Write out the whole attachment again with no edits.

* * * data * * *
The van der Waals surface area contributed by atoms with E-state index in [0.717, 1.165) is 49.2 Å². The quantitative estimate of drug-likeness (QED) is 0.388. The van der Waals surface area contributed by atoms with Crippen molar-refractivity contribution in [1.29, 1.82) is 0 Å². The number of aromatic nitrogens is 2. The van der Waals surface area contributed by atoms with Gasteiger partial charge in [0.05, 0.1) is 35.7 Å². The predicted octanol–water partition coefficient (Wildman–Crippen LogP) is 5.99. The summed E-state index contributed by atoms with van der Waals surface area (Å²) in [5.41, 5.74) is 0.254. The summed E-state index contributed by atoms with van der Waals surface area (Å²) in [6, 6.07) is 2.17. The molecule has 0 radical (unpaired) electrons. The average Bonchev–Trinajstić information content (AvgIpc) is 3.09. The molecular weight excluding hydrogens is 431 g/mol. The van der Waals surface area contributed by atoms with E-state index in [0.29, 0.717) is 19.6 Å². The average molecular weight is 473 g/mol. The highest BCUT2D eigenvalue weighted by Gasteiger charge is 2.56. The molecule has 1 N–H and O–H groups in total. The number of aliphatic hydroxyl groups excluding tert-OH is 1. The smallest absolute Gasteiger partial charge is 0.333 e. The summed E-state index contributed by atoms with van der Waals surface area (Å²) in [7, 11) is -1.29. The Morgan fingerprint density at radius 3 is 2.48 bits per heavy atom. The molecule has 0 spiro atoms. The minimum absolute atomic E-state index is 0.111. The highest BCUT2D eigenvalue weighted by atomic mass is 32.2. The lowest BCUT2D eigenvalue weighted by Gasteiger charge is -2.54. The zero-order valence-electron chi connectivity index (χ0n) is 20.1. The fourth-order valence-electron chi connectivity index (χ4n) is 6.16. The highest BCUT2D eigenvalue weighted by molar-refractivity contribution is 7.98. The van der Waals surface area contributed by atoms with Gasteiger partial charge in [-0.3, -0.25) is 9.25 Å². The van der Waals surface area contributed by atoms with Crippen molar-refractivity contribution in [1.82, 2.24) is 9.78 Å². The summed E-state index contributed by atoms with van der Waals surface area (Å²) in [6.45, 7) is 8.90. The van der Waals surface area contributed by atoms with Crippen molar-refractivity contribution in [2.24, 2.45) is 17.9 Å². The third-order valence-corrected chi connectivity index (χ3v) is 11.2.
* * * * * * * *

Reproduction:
The van der Waals surface area contributed by atoms with E-state index in [0.717, 1.165) is 49.2 Å². The quantitative estimate of drug-likeness (QED) is 0.388. The van der Waals surface area contributed by atoms with Crippen molar-refractivity contribution in [1.29, 1.82) is 0 Å². The number of aromatic nitrogens is 2. The van der Waals surface area contributed by atoms with Gasteiger partial charge in [0.05, 0.1) is 35.7 Å². The predicted octanol–water partition coefficient (Wildman–Crippen LogP) is 5.99. The summed E-state index contributed by atoms with van der Waals surface area (Å²) in [5.41, 5.74) is 0.254. The summed E-state index contributed by atoms with van der Waals surface area (Å²) in [6, 6.07) is 2.17. The molecule has 0 radical (unpaired) electrons. The average Bonchev–Trinajstić information content (AvgIpc) is 3.09. The molecular weight excluding hydrogens is 431 g/mol. The van der Waals surface area contributed by atoms with E-state index in [0.29, 0.717) is 19.6 Å². The average molecular weight is 473 g/mol. The highest BCUT2D eigenvalue weighted by Gasteiger charge is 2.56. The molecule has 1 N–H and O–H groups in total. The number of aliphatic hydroxyl groups excluding tert-OH is 1. The smallest absolute Gasteiger partial charge is 0.333 e. The summed E-state index contributed by atoms with van der Waals surface area (Å²) in [7, 11) is -1.29. The Morgan fingerprint density at radius 3 is 2.48 bits per heavy atom. The molecule has 0 spiro atoms. The minimum absolute atomic E-state index is 0.111. The highest BCUT2D eigenvalue weighted by atomic mass is 32.2. The lowest BCUT2D eigenvalue weighted by Gasteiger charge is -2.54. The zero-order valence-electron chi connectivity index (χ0n) is 20.1. The fourth-order valence-electron chi connectivity index (χ4n) is 6.16. The highest BCUT2D eigenvalue weighted by molar-refractivity contribution is 7.98. The van der Waals surface area contributed by atoms with Gasteiger partial charge in [-0.3, -0.25) is 9.25 Å². The van der Waals surface area contributed by atoms with Crippen molar-refractivity contribution in [1.82, 2.24) is 9.78 Å². The summed E-state index contributed by atoms with van der Waals surface area (Å²) in [6.45, 7) is 8.90. The van der Waals surface area contributed by atoms with Crippen molar-refractivity contribution in [2.24, 2.45) is 17.9 Å². The third-order valence-corrected chi connectivity index (χ3v) is 11.2.